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Fully automated method for dental age estimation using the ACF detector and deep learning

Abstract

Background

Dental age estimation plays an important role in identifying an unknown person. In forensic science, estimating age with high accuracy depends on the experience of the practitioner. Previous studies proposed classification of tooth development of the mandibular third molar by following Demirjian’s method, which is useful for dental age estimation. Although stage of tooth growth is very helpful in assessing age estimation, it must be performed manually. The drawback of this procedure is its need for skilled observers to carry out the tasks precisely and reproducibly because it is quite detailed. Therefore, this research aimed to apply computer-aid methods for reducing time and subjectivity in dental age estimation by using dental panoramic images based on Demirjian’s method. Dental panoramic images were collected from persons aged 15 to 23 years old. In accordance with Demirjian’s method, this study focused only on stages D to H of tooth development, which were discovered in the 15- to 23-year age range. The aggregate channel features detector was applied automatically to localize and crop only the lower left mandibular third molar in panoramic images. Then, the convolutional neural network model was applied to classify cropped images into D to H stages. Finally, the classified stages were used to estimate dental age.

Results

Experimental results showed that the proposed method in this study can localize the lower left mandibular third molar automatically with 99.5% accuracy, and training in the convolutional neural network model can achieve 83.25% classification accuracy using the transfer learning strategy with the Resnet50 network.

Conclusion

In this work, the aggregate channel features detector and convolutional neural network model were applied to localize a specific tooth in a panoramic image and identify the developmental stages automatically in order to estimate the age of the subjects. The proposed method can be applied in clinical practice as a tool that helps clinicians to reduce the time and subjectivity for dental age estimation.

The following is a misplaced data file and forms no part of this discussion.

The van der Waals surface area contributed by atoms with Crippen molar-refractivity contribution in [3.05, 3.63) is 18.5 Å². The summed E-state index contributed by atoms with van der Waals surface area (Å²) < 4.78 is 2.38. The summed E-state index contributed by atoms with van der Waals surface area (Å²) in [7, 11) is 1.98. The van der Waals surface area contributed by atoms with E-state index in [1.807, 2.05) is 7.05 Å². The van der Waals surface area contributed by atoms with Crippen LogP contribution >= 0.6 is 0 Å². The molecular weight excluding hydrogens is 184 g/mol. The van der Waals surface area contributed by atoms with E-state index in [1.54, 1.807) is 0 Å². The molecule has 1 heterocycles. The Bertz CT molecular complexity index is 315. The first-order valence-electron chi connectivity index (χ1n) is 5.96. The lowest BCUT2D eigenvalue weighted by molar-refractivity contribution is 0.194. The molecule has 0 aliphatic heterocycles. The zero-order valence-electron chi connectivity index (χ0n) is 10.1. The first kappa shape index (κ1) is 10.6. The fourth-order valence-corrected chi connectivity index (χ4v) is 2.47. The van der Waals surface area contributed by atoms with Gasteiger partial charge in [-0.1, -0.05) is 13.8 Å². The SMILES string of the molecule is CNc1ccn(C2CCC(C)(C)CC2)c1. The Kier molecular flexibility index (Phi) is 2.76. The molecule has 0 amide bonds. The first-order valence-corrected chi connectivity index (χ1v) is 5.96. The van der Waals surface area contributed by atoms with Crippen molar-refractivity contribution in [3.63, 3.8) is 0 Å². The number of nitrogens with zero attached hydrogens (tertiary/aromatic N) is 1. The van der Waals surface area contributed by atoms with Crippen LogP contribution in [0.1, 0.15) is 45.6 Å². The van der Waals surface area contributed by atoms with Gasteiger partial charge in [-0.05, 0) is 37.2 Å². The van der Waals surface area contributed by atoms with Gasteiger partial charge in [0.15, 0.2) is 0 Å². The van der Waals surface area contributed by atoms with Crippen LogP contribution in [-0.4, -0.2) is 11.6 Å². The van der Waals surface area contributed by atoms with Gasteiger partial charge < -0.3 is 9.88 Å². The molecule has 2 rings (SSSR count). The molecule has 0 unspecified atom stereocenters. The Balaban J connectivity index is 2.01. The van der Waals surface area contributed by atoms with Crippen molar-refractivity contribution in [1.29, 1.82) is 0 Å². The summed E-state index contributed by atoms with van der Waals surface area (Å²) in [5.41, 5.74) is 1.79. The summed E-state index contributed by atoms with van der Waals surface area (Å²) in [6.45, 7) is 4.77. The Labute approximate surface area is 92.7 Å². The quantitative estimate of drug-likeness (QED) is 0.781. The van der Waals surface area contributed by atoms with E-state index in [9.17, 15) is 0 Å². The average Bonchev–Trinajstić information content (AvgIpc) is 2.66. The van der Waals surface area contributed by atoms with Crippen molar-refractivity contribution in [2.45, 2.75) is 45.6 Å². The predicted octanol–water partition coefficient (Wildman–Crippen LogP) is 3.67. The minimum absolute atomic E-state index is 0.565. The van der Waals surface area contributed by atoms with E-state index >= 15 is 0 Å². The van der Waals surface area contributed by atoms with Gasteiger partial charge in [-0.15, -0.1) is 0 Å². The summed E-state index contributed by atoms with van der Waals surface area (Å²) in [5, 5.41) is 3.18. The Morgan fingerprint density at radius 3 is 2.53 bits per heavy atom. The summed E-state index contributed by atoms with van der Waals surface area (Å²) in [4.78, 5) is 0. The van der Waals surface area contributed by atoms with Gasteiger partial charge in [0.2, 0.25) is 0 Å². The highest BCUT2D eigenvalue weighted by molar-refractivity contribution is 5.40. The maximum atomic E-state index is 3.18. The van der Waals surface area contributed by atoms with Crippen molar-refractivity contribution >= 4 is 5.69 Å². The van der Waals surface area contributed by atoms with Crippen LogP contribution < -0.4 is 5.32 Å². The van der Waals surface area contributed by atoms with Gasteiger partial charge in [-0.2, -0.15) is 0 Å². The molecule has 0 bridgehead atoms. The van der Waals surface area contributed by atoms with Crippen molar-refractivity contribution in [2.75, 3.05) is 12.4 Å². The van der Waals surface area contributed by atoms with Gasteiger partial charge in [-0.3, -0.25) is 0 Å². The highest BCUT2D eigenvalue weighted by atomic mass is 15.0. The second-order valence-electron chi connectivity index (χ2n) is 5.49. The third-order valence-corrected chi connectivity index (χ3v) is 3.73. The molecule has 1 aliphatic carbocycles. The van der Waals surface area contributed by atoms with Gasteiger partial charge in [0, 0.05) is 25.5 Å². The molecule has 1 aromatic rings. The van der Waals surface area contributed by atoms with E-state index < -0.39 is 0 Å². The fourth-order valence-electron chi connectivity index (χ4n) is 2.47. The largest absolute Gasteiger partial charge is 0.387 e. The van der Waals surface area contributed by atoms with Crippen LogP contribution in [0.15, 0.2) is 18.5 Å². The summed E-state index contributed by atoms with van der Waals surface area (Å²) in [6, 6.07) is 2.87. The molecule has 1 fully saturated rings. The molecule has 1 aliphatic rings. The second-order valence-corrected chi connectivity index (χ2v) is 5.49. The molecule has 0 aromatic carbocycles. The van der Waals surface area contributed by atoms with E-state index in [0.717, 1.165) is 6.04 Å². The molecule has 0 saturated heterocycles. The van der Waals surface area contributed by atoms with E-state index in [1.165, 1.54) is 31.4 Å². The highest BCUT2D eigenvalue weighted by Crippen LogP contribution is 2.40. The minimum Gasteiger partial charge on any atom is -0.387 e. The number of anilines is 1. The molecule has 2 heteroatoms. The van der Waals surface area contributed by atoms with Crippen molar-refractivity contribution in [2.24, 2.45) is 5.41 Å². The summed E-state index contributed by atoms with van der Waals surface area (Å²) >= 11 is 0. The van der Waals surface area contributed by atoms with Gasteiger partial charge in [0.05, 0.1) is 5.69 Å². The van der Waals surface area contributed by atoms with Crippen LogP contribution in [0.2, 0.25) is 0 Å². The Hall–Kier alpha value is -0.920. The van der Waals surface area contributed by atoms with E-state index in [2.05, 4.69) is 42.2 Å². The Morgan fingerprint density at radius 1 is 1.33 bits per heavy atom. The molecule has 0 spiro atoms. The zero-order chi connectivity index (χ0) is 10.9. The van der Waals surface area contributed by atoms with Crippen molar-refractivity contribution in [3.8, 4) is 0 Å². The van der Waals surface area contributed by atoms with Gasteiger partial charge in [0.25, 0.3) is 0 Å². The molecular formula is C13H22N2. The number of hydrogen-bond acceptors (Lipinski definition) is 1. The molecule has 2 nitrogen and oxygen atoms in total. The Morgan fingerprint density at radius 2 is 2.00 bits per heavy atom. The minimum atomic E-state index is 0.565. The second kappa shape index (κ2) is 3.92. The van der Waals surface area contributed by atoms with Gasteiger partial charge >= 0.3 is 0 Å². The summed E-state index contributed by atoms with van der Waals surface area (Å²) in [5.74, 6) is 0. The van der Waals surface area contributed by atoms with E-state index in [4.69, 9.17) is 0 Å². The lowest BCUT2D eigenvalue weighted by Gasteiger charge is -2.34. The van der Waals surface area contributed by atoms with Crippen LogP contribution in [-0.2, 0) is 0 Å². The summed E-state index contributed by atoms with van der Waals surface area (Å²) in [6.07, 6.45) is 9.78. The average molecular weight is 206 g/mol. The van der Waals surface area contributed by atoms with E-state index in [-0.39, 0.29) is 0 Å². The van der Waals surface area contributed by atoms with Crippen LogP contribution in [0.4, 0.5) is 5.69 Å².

Background

Forensic age estimation may be required by the authorities in criminal, civil, or asylum procedures when birth records or other official identity documents, which reflect the age of an individual, are not accessible. The estimation typically includes a predicted age and probability measurement of a person observed who attained a particular legally relevant age barrier. Most established methods for age estimation employ medical imaging of several human body components, such as the teeth, and long and carpal bones, which are still developing in children and young adults. Dental age estimation is said to be a reliable technique for estimating the age of an unknown person. Several studies have focused on it (Chandramohan et.al., 2015), especially using radiographic methods (Panchbhai 2011) such as tooth mineral evaluation (Nolla 1960), measurement of open apices in teeth (Cameriere et.al., 2006), volume assessment of teeth (Kvaal et.al., 1995), and tooth development (Demirjian et.al., 1973). However, a report stated that all teeth are fully developed by the time a person reaches the age of 15 years, except for permanent third molars (Hassanali 1985). In addition, 18 years are specified as a cutoff age for distinguishing between adults and children in legal procedures, according to the 1989 United Nations Convention on the Rights of the Child. As a result, the development of permanent third molars is necessary for determining the age of an individual when they fall in the category of adolescents and young adults (Duangto et.al., 2017). Due to the complexity of this process, experienced observers are needed to estimate the stage of tooth development for young adults.

At present, the convolution neural network (CNN) is used widely for medical image analysis. Regarding dental research, especially for problems of dental caries in bitewing and panoramic images (Cantu et.al., 2020; Lakshmi and Chitra 2020; Lee et.al., 2021; Lian et.al., 2021; Megalan Leo and Kalpalatha Reddy 2021; Megalan Leo and Kalpalatha Reddy 2020; Panyarak et.al., 2022; Suttapak et.al., 2022; Vinayahalingam et.al., 2021). In dental age estimation, some studies applied CNN to estimate age using full panoramic images (Atas et.al., 2022; Hou et.al., 2021; Vila-Blanco et.al., 2020; Zaborowicz et.al., 2021; Zaborowicz et.al., 2022). Semiautomated techniques have been proposed for classifying the stage of the manually cropped lower third molar images (De Tobel et.al., 2017; Merdietio Boedi et.al., 2020). Some previous studies proposed a fully automated method that can localize the third molar automatically. Banar et al. proposed a fully automated method that can localize the third molar before classifying its developmental stages (Banar et.al., 2020). Their study revealed that the proposed method could yield moderate accuracy. Milošević proposed a fully automated estimation of chronological age from panoramic dental X-ray images, without the staging process (Milošević et.al., 2022). However, the age range in their subjects was 19 to 90 years.